Tuesday, May 28, 2013

The plan: To pay for Toronto subways, tax everybody in Ontario for everything, but especially drivers

It’s official. The province’s transportation agency, Metrolinx, wants everyone in Ontario to chip in for Toronto subways, but especially drivers. They’ve proposed adding an extra one percent tax on the HST, plus an extra 5 cents on every litre of gas.

According to Metrolinx, this will cost each of us an average of $500 a year. Unless you live in the suburbs, say Burlington or Oakville, with three kids (or two kids and a live-in parent), you’re a two-car family, and  you commutes into Toronto. Then double that bill: you’ll pay an extra $1,000 a year.

Not all the money will go to Toronto subways. Some of it will be spread out to the suburbs as improved bus service, a "light rail" line (i.e., a streetcar) up Hurontario in Mississaauga, maybe even a couple of extra cars for the GO train. But none of the $50 billion dollars the government plans to spend will come specifically from people who actually use transit.

Oh, transit users will pay an extra one percent on everything, just like the poor schlub in Sudbury who drives to Toronto just once every five years for a Jays’ game, but no increase in subway fares, you understand, no rise in the price of GO tickets. It’s only drivers who specifically get dinged.

The spin is that better transit is better for drivers, too. It’s a kind of trickle up theory. If more people can be persuaded to take transit, there will be fewer cars on the road and less traffic congestion. Except nobody actually believes this.

The cheery reports on the marvels of improved transit, do not actually claim traffic congestion will get better; they say that with improved transit, traffic congestion won’t get quite as bad as it would otherwise.

But even this is nonsense. What drives traffic congestion is a growing population. If Toronto turns into an economic disaster zone – Ontario’s version of a Newfoundland outport – traffic will improve marvellously, because we’ll all move to Alberta.

But if the Toronto area continues to grow, traffic is going to get worse. Eventually, if we’re lucky and the economy continues to expand, we’ll turn into New York or London, and then traffic will truly be a mess.

The real argument for improved transit is simply that better transit can move more people around, and in the Toronto area, we have lots of people who need to get about. Hopefully, in the future, we’ll have even more. So we do need to expand the transit system.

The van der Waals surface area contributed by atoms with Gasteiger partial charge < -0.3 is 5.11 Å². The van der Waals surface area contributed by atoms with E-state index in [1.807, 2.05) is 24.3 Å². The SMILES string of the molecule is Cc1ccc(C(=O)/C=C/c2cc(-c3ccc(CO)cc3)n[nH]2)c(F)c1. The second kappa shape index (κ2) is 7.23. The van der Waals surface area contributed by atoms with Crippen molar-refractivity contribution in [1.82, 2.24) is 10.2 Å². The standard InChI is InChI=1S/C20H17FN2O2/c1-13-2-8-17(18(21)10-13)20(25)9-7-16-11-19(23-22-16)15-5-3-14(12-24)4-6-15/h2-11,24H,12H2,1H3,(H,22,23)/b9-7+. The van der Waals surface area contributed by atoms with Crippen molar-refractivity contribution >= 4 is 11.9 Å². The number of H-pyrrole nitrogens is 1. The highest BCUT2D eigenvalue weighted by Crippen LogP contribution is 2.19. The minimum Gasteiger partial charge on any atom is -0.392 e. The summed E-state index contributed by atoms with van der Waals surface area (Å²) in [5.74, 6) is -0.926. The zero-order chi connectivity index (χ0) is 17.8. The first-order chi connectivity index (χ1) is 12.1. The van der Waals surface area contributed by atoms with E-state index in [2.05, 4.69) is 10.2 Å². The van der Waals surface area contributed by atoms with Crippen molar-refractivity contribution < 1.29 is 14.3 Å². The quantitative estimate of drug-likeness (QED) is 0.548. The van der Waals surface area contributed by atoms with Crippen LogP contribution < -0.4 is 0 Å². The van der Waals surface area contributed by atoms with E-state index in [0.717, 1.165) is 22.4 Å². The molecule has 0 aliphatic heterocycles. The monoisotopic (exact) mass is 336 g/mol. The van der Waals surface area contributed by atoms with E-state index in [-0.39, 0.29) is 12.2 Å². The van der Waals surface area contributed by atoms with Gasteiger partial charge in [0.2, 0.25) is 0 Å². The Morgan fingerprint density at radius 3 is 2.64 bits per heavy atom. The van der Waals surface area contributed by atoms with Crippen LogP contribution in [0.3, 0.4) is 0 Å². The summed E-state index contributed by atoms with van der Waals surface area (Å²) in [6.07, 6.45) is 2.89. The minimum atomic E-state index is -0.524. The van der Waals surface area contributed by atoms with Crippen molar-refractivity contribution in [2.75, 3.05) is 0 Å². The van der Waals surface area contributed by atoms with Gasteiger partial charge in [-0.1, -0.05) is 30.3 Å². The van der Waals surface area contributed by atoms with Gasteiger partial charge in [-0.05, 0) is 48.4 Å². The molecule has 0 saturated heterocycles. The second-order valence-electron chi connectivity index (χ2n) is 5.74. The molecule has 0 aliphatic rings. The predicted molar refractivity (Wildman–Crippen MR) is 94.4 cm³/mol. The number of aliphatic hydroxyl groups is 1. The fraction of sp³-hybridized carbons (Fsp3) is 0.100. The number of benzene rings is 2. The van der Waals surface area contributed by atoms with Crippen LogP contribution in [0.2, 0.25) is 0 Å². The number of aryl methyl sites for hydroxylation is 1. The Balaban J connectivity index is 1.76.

But don't let them kid you. If you’re a driver, better transit will do nothing to shorten your daily commute. Nada. The claim that it will is pure spin without a fact to anchor to.

So here’s where I stand:

First, if anyone’s going to be specifically targeted to pay more than everyone else for better transit, it should be people who use transit, not drivers.

Second, if the government wants an extra $50 billion from us at $2 billion a year – and that’s an improbable minimum, as transit projects always come in way over budget – then it has to be a government that’s careful with our money. Do I have to say the Liberals don’t qualify?

Third, let's start by finding at least some of the money in the province's existing $128 billion-a-year budget. How about half: carve out a billion from the existing budget, and we'll pony up another billion a year in new taxes. As it stands, though, the Liberals don't plan to cut the existing budget by a nickle. Raising our taxes is the only mover they know.

Third, if the government wants a massive tax increase, it needs to bring their case to the people and let us vote on it.

Fourth, the one tax I certainly support is a toll for single-occupancy vehicles to use High Occupancy Vehicle lanes on highways. If you drive, you've seen those empty HOV lanes and you know that as a tool for convincing people to car pool, HOV lanes have been a bust. 

So by all means, let cars with two or more occupants use them for free, but if other people are willing to pay for them, great! It’s a win – win situation. People in a hurry get where they’re going faster, and we all pay a little less in taxes elsewhere.

It’s the one and only “revenue tool” that’s painless. It’s also the one and only tool that’s been taken off the table. Why? The NDP doesn’t believe you should be able to get something just because you can pay for it – it goes against socialist principles. 

So killing the only painless “revenue tool” was part of the NDP’s price for supporting the Liberal budget.

Bottom line: It’s time for an election.

Note: Metrolinx has issued a clarification. They don't want $2 billion a year; they want $3.7 billion. See here.

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